Posts Tagged ‘Double Fine Productions’

Psychonauts 2’s Crowdfunding Has Ended

Psychonauts 2 was launched into crowdfunding on December 4th then hit its target on January 6th, and the campaign has now come to an end. The crowdfunding was run through FIG, a service Double Fine head Tim Schafer advises on, and received $3,829,024 against an initial goal of $3.3 million.

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The Milkman Cometh: Psychonauts 2 Has Been Funded

An odd feeling – this thing we prayed for for years, and which seemed such an impossibility, is now happening. And not just happening: it felt like a foregone conclusion from the second it was announced. With $3.35 million pledged by crowdfunders and investors, it looks like Psychonauts 2, Double Fine’s sequel to their acclaimed 2005 adventure-platformer, will become a reality at last.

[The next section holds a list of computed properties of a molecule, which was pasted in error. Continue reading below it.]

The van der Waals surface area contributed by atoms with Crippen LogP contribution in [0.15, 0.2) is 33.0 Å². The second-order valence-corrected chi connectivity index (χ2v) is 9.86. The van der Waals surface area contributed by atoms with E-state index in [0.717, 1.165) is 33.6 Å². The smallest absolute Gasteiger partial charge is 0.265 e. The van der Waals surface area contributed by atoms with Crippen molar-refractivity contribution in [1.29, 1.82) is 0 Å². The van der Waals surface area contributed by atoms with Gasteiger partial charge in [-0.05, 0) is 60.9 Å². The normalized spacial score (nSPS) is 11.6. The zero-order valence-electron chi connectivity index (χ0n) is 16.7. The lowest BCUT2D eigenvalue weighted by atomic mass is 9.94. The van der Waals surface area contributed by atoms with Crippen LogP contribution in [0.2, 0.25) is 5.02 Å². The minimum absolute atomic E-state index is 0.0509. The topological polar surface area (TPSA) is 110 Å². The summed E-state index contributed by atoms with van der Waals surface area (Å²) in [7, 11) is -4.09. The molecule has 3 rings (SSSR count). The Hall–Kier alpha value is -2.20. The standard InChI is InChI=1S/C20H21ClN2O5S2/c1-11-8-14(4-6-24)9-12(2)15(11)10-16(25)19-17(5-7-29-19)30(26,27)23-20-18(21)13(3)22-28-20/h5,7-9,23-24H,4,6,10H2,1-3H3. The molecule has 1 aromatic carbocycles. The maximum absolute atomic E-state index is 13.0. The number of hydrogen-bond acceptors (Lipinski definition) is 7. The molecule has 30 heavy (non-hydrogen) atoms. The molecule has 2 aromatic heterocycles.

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Day Of The Tentacle Remastered’s First Trailer

In a Double Fine double-bill, look, it’s the first trailer for Day of the Tentacle Remastered [official site]! Yes, yes, the main feature of Double Fine’s weekend announcements was Full Throttle Remastered, but that’s not due until 2017. DotT Remastered, however, will be coming in March 2016, sez this trailer. Here, check out how the redrawn art looks in motion:

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Full Throttle Remastered Announced For 2017

Gosh-o! I guess Double Fine are remaking every adventure game Tim Schafer worked on at LucasArts that they can get their hands on! Over the weekend they announced a ‘Remastered’ version of fantastic futurebiker adventure Full Throttle. It’s fantastic, and it’s been off store shelves for far too long. We’ll have a while to wait yet, though: it’s not due until 2017.